Despite the weather’s best efforts to convince us otherwise, we are now past the midway point of 2017 and into the summer months. While there is no question that activity in the property market has cooled in recent weeks as many buyers and sellers head off on their holidays, the number of homes being bought and sold has remained well above levels seen at this time last year.
During the second quarter of the year Warners recorded in excess of 230 property sales, an increase of over 30% on the number sold during the same period in 2016. House prices have also increased with the average price of a property sold through Warners rising from £204,033 a between April and June 2016, to £218,708 this year.
As has consistently been the case over the last two years, one of the most significant factors that has pushed prices upwards has been a shortage of properties coming onto the market. This has meant that demand has consistently exceeded supply allowing most sellers to achieve offers in excess of their property’s Home Report valuation.
In the second quarter of this year a little over 81% of homes sold by Warners exceeded their valuation. That’s up from 63% a year ago, and 60% in 2015.
Keeping Things in Perspective
While the results we are seeing make happy reading for sellers, it is important to keep things in perspective. In a seller's market there is a temptation among sellers to think that their property will sell quickly and achieve a great price and while for many people that will be true this is not the case for everyone, even in the most buoyant of markets.
Firstly, while it is clearly true that the majority of sellers are achieving a price in excess of their valuation figure, there are still one in five properties being bought at or below Home Report valuation.
Perhaps more importantly, sellers will often only hear anecdotal evidence of the most successful recent sales in their area. People tend to be much happier to tell others how much their house sold for if they achieved a great price. As a result, the person who sells their home in two days for £100,000 over valuation will be understandably over the moon and delighted to tell everyone how well things went. The person who simply achieves their valuation after spending a few weeks on the market is less likely to broadcast this news, if for no other reason than it makes a less exciting story.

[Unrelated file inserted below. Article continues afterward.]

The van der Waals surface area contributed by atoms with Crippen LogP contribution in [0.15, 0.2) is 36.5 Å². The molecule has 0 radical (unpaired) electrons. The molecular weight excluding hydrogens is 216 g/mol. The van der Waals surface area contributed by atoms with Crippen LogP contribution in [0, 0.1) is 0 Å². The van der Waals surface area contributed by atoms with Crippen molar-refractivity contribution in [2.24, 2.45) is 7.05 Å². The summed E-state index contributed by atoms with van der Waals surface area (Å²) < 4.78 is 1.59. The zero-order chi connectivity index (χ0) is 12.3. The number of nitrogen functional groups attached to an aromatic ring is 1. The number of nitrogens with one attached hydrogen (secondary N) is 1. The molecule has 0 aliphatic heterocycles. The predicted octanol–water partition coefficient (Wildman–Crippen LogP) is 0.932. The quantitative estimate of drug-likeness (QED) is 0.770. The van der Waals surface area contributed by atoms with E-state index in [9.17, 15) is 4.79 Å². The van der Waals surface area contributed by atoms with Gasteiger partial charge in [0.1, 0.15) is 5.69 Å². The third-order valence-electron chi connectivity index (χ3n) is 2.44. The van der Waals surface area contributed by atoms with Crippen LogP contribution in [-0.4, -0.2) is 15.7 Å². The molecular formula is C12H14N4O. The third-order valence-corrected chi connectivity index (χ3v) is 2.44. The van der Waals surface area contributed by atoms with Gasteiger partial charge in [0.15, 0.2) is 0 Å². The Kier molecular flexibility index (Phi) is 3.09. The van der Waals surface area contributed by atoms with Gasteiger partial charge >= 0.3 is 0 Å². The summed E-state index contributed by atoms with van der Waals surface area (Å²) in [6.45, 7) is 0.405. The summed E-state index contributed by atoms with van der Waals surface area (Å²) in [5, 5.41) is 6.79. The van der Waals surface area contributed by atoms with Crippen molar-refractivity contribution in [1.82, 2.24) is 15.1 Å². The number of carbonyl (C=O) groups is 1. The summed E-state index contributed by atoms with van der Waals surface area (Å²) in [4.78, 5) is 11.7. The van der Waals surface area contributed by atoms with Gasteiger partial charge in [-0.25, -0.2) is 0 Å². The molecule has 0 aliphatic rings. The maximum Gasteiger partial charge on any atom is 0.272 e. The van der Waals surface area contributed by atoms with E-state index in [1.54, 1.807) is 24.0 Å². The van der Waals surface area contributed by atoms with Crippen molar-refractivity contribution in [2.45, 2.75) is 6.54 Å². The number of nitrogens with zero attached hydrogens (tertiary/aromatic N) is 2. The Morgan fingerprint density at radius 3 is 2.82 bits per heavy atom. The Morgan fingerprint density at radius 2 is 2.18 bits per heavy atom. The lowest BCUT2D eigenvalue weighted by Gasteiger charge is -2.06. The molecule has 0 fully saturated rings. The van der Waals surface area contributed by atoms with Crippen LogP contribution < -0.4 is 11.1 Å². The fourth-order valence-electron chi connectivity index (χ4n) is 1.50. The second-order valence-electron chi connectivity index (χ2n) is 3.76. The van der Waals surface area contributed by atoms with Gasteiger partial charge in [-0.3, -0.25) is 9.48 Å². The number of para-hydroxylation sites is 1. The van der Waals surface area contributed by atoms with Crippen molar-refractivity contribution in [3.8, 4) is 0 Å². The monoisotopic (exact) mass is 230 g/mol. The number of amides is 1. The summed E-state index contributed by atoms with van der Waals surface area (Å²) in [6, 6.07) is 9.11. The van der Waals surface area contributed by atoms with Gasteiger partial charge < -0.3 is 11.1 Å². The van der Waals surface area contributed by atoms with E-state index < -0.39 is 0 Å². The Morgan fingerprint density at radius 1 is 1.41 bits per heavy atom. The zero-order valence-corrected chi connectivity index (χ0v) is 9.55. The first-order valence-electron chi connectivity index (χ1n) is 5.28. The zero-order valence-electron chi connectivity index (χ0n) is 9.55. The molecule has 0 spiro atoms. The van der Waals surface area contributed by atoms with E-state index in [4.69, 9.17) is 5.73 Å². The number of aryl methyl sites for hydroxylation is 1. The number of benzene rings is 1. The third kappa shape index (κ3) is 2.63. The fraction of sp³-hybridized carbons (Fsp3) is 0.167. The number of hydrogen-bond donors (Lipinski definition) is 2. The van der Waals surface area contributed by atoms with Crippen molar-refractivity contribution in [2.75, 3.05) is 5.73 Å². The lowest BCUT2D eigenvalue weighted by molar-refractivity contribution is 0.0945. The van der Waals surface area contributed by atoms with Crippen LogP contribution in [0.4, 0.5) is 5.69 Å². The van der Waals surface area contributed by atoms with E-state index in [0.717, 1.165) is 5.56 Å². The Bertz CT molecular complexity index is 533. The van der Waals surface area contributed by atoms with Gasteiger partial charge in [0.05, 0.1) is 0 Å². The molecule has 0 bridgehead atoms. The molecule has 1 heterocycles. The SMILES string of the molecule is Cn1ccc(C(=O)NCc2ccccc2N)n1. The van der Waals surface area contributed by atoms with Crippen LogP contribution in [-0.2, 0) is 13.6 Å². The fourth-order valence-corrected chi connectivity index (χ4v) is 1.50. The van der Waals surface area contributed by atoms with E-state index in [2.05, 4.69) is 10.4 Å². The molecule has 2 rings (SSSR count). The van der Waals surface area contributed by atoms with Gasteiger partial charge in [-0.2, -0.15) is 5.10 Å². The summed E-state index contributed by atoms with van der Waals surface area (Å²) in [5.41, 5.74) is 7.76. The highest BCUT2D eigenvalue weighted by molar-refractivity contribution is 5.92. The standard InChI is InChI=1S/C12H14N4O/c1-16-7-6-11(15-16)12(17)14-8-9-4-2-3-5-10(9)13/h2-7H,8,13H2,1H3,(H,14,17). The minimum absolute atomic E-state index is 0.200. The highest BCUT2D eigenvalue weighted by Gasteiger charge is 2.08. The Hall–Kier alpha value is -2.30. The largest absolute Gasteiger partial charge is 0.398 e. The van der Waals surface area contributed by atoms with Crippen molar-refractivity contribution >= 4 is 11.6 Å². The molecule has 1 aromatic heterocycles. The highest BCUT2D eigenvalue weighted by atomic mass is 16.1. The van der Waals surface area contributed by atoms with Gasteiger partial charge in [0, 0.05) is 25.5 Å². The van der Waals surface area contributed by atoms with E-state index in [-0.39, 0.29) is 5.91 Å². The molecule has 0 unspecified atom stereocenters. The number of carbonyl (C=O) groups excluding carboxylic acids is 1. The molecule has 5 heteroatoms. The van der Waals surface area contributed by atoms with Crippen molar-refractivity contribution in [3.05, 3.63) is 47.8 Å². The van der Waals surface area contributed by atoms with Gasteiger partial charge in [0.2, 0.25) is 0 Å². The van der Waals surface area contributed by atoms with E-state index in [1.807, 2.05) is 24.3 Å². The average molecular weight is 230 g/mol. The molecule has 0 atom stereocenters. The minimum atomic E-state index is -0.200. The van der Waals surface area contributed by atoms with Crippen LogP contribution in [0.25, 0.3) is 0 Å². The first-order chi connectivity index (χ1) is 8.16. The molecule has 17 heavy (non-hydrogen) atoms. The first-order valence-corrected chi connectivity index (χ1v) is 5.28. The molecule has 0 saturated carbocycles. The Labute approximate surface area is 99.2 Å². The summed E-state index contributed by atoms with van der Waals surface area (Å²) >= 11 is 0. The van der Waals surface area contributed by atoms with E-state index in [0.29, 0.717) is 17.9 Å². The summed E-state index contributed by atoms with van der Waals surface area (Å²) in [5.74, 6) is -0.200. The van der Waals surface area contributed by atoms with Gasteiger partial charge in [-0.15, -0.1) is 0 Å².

The reality is that even in today’s market, cases where properties achieve a huge premium over the valuation are still in the minority. One in three homes sold during the second quarter of the year achieved a selling price that was 10% or more above valuation, with just one in 20 going for more than 20% above the valuation figure.
All of this is not to say that the market for sellers is not strong but there is a danger that during an upturn, sellers will be encouraged to have unrealistic expectations. There are some agents who will happily fuel these expectations to encourage sellers to list their properties with them. If you're thinking of moving though, it's important to get a true picture of what is actually happening as this will allow you to budget much more accurately for your sale and purchase.
Whilst it is always important to look back on the key facts and figures from the property market, as ever, the main question on many people’s minds is, what will happen to house prices in Edinburgh and the Lothians in the months ahead?
At this stage it remains likely that overall conditions will continue to favour sellers, but we will continue to see a greater balance between supply and demand over the remainder of 2017. During the first half of the year, listings through Warners have risen by 24% annually and whilst this has not been sufficient to match demand, continued improvement in supply in the months ahead will go some way towards easing pressure on buyers.
Added to this, the prospect of an interest rate rise has risen in recent months. It has been 10 years since we last saw the Bank Rate go up, and almost a year since it was reduced to its current low of 0.25%. In something of a surprise however, last month saw three members of the eight-person Monetary Policy Committee (MPC) vote for rates to be increased. That’s the highest number of members voting for a rise in rates since 2011.
Whilst any increase in the Bank Rate is likely to be small, it would nonetheless have an impact on purchasers’ buying power, dampening demand somewhat. As a result we expect house price inflation to moderate, with prices rising by around 3% annually as we head towards the end of the year.
If you are thinking about buying or selling and have any questions, call Warners today on 0131 667 0232 and one of our expert team will be happy to help you.